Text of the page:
Bringing down the meth monster

Published 5:01 pm Tuesday, March 16, 2010

The Shelby County Drug Enforcement Task Force has been witnessing a monster creeping into Shelby County over the past few years.

The monster has been attacking individuals, families, organizations and businesses without regard to socio-economic status, age, race, profession, location or heritage.

“The meth labs we have busted have been all over the county,” said Lt. Chris George, commander of the Drug Enforcement Task Force. “It’s a drug that affects everybody. Every social class and every age; it doesn’t discriminate.

“Once meth gets in a community, it takes over,” George added, noting the task force is composed of representatives from the Shelby County Sheriff’s Office, the Shelby County district attorney’s office, the Alabama Air National Guard and the Alabaster, Pelham, Harpersville and Helena police departments.

Along with a new decade, the first few months of 2010 brought more methamphetamine lab busts and meth-related crimes when compared to the same time period in 2009.

Between Jan. 1-March 16 this year, the Shelby County Drug Enforcement Task Force located and destroyed 11 meth labs in the county, which was 11 more than it destroyed during the same period in 2009.

“This time last year, the number was zero,” George said. “That shows you how much it has increased lately.”

Because meth labs usually contain hazardous chemicals and produce toxic fumes, properly disposing of meth lab components can be problematic for the task force.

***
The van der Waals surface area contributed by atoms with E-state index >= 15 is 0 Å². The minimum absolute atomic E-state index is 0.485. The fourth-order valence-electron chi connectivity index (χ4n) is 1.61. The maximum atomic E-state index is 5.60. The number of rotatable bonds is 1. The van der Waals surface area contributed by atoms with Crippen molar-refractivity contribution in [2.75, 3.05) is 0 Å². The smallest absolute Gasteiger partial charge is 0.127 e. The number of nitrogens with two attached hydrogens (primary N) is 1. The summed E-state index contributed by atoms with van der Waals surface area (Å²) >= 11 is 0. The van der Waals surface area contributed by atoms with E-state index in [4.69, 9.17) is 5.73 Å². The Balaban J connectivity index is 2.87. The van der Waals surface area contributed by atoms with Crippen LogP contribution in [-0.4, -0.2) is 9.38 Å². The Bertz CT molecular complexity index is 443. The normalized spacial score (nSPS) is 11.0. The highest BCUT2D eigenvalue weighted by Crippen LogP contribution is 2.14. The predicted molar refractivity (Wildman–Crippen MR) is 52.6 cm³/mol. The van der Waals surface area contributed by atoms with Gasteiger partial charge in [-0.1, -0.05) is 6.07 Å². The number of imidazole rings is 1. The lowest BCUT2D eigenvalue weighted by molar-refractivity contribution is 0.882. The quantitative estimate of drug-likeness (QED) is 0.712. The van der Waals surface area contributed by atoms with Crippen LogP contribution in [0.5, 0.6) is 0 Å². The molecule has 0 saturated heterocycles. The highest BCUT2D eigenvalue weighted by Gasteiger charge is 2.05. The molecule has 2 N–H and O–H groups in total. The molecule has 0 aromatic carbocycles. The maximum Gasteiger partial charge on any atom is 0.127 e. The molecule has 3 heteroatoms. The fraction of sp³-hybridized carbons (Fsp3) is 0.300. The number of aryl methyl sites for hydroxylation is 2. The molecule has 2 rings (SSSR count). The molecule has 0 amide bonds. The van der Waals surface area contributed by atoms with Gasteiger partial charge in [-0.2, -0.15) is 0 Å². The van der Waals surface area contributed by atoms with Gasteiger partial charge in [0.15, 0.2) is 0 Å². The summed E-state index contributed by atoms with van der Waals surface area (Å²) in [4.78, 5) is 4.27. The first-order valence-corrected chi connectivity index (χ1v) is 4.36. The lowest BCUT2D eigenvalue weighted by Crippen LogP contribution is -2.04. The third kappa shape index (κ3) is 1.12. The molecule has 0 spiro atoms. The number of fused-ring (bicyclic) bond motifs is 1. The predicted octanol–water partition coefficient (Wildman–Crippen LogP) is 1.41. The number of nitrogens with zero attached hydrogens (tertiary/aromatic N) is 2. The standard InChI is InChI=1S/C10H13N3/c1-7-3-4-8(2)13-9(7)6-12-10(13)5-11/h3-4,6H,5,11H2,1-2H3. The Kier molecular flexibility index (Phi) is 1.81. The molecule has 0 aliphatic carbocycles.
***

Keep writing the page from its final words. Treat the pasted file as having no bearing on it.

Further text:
“During the process of manufacturing meth, producers combine ingredients that are volatile and extremely dangerous, but readily available at your local store,” George said. “When combined, the smallest amount of instability can cause the ingredients to combust, causing potential physical harm to anyone that may be around the user.

“It’s really taxing on us. If we think there is a lab somewhere, we send five officers to the scene,” George added, noting all officers who respond must wear hazardous material suits. “Then, two officers will stay with the lab until we can get it properly destroyed.”

To help combat the problem, George recently assigned a task force agent to devote all of his time to investigating meth labs across the county.

Even though law enforcement officials are placing a greater emphasis on combating meth labs, they are still reliant on tips and information from local residents, pharmacies, stores and county law enforcement agencies to locate and destroy the labs, George said.

Anyone with information related to meth labs or other illegal activity in Shelby County should call the Shelby County Drug Enforcement Task Force at 670-0436, or by visiting, clicking the “report criminal activity” button on the left side of the site and choosing the “drug activity/narcotics” category when submitting the report.